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Plasma cutting is a process that is used to cut steel and other metals of different thicknesses (or sometimes other materials) using a plasma torch. In this process, an inert gas (in some units, compressed air) is blown at high speed out of a nozzle; at the same time an electrical arc is formed through that gas from the nozzle to the surface being cut, turning some of that gas to plasma. The plasma is sufficiently hot to melt the metal being cut and moves sufficiently fast to blow molten metal away from the cut.
How a plasma cutter works
Plasma cutters work by sending an electric arc through a gas that is passing through a constricted opening. The gas can be shop air, nitrogen, argon, oxygen. etc. This elevates the temperature of the gas to the point that it enters a 4th state of matter. We all are familiar with the first three: i.e., solid, liquid, and gas. Scientists call this additional state plasma. As the metal being cut is part of the circuit, the electrical conductivity of the plasma causes the arc to transfer to the work.
The restricted opening (nozzle) the gas passes through causes it to squeeze by at a high speed, like air passing through a venturi in a carburetor. This high speed gas cuts through the molten metal. The gas is also directed around the perimeter of the cutting area to shield the cut.
In many of today's better plasma cutters, a pilot arc between the electrode and nozzle is used to ionize the gas and initially generate the plasma prior to the arc transfer.
Other methods that have been used are touching the torch tip to the work to create a spark, and the use of a high-frequency starting circuit (like a spark plug). Neither of these latter two methods is compatible with CNC (automated) cutting.
This photo shows the swirl ring which is above the electrode and causes the plasma to turn rapidly as it passes.
While these parts are all referred to as consumables, it is the electrode and nozzle that wear and require periodic replacement.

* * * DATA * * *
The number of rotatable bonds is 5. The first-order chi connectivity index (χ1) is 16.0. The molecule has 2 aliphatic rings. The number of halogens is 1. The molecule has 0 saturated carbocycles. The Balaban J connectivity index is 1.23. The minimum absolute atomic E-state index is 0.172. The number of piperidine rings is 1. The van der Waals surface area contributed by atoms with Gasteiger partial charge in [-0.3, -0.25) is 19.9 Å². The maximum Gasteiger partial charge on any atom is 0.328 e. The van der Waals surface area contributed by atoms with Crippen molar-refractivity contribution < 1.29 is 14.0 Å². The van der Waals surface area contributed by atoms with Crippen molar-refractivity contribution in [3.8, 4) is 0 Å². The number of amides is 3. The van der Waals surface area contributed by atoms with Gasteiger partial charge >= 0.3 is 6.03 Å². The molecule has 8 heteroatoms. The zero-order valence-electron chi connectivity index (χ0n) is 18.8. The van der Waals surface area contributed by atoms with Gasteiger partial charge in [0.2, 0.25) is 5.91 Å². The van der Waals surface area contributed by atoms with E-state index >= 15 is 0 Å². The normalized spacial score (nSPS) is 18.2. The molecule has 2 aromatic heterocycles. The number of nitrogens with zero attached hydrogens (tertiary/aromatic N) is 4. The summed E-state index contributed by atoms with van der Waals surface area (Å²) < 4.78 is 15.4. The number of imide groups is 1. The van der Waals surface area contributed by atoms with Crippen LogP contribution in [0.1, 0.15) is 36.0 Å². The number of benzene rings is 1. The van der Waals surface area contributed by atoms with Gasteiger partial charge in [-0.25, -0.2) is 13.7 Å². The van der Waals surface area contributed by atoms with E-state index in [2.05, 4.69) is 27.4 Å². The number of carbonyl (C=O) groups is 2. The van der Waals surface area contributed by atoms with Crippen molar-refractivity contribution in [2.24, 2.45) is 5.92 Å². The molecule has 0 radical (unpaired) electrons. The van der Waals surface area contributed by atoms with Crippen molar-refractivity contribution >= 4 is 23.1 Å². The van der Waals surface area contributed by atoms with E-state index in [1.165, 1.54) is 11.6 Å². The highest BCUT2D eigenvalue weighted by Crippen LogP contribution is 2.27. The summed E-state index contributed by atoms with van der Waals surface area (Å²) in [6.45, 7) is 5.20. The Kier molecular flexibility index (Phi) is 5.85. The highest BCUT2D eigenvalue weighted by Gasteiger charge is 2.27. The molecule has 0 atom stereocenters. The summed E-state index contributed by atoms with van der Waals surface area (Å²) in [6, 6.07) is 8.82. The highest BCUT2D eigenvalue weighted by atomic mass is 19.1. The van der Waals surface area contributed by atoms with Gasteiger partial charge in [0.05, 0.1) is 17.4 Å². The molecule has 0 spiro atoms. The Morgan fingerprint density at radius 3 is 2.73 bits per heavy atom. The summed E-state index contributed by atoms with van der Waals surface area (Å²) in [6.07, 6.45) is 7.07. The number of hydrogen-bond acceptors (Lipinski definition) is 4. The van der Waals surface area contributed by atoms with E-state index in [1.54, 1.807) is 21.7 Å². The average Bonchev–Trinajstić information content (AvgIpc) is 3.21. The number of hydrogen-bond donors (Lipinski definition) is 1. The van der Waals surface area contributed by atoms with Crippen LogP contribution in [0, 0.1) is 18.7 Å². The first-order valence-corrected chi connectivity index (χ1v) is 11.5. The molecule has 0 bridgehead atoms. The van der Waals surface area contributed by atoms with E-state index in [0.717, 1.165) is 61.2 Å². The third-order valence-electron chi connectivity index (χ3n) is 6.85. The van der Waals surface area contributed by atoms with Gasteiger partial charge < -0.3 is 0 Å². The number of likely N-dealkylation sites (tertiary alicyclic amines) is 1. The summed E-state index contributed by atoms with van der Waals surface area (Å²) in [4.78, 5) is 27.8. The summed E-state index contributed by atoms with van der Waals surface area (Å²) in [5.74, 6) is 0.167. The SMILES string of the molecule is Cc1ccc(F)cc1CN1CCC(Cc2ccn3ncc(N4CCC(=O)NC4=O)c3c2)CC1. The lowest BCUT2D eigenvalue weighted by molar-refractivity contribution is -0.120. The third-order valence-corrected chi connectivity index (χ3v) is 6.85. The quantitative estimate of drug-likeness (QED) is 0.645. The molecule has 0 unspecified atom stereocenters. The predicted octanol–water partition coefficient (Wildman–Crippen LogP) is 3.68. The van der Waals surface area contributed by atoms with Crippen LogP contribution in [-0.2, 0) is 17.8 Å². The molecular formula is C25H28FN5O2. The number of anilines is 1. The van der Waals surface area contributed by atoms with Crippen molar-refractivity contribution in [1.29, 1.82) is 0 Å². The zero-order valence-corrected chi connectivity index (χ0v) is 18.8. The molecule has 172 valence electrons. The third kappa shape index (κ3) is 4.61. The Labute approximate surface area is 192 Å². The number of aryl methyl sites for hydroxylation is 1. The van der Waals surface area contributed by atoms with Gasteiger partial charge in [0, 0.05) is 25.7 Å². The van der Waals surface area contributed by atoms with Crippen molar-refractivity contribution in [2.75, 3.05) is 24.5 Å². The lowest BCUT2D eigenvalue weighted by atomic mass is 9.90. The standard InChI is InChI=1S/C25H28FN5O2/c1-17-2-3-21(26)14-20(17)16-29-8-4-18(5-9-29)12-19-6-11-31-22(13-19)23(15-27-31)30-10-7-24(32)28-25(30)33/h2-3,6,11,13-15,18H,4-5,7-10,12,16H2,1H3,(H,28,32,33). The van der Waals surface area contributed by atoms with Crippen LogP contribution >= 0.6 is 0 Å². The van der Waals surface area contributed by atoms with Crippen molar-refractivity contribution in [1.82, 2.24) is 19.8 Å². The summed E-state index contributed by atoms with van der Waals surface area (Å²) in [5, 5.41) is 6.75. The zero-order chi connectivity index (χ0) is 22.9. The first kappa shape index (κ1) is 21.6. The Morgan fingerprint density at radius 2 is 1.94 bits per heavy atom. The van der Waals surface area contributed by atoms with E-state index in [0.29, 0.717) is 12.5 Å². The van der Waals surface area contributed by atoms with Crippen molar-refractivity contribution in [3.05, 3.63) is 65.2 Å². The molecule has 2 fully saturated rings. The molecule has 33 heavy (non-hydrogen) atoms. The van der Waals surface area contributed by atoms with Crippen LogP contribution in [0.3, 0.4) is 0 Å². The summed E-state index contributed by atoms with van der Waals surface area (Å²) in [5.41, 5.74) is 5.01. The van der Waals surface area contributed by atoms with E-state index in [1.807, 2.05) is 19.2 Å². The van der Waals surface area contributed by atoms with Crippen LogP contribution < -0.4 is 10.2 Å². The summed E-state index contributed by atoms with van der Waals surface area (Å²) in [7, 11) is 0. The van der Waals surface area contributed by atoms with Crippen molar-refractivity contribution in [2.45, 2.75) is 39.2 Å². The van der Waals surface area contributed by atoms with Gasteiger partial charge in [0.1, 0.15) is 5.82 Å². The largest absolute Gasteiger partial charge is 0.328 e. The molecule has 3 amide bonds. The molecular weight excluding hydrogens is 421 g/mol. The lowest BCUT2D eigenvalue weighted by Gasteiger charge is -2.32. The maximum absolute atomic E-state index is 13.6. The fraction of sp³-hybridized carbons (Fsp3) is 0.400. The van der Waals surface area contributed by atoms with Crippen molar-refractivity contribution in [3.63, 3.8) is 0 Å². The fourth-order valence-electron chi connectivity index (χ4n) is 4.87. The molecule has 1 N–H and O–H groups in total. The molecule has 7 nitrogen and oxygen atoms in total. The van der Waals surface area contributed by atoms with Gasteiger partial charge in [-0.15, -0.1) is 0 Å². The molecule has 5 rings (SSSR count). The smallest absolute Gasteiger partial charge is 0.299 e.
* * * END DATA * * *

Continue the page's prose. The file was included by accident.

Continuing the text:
CNC (computer numerically controlled) plasma cutters fully automate the shape production process. Early CNC machines used a tape with small holes punched through to provide instructions to a primitive (by today's standards) computer.
Today's CNC units use either expensive limited production computers made specifically for running burning machines, or personal computers adapted to run the machines. Both provide the same cut quality and production speed. In CNC cutting, you arrange your shapes on the computer screen and cut them automatically, without having to touch the material. CNC software lets you program pauses for piercing, scale up or down in seconds, set acceleration and deceleration at corners, and other functions not possible with electric eye units.
Plasma cutting offers low cost since no custom tooling is needed. The process is especially cost effective for thick metal sheets. This method of cutting is usually for thicker sheets than laser. Plasma cutting is generally used to cut 2D shapes not requiring high precision or fine detail.
Example applications include: Metal Brackets, Motorcycle Parts, Auto Parts, parts for heavy machinery, aircraft components, signs, panels, material handling equipment, etc.
Plasma cutting is mostly commonly applied to stainless steel, carbon steel and spring steel.
CNC Plasma Cutting Configurations
There are 3 main configurations of CNC Plasma Cutting, and they are largely differentiated by the forms of materials before processing, and the flexibility of the cutting head.
2 Dimensional / 2-Axis Plasma Cutting
This is the most common and conventional form of CNC Plasma Cutting. Producing flat profiles, where the cut edges are at 90 Degrees to the material surface. High powered cnc plasma cutting beds are configured in this way, able to cut profiles from metal plate up to 150mm thick.
3 Dimensional / 3+ Axis Plasma Cutting
It is a process for producing flat profiles from sheet or plate metal, however with the introduction of an additional axis of rotation, the cutting head of a CNC Plasma Cutting machine can tilt whilst being taken through a conventional 2 dimensional cutting path. The result of this is cut edges at an angle other than 90 Degrees to the material surface, for example 30-45 Degree angles. This angle is continuous throughout the thickness of the material. This is typically applied in situations where the profile being cut is to be used as part of a welded fabrication as the angled edge forms part of the weld preparation. When the weld preparation is applied during the CNC plasma cutting process, secondary operations such as grinding or machining can be avoided, reducing cost. The angular cutting capability of 3 Dimensional plasma cutting can also be used to create countersunk holes and chamfer edges of profiled holes.
Tube & Section Plasma Cutting
Used in the processing of tube, pipe or any form of long section. The plasma cutting head usually remains stationary whilst the workpiece is fed through, and rotated around its longitudinal axis. There are some configurations where, as with 3 Dimensional Plasma cutting, the cutting head can tilt and rotate. This allows angled cuts to be made through the thickness of the tube or section, commonly taken advantage of in the fabrication of process pipe work where cut pipe can be provided with a weld preparation in place of a straight edge.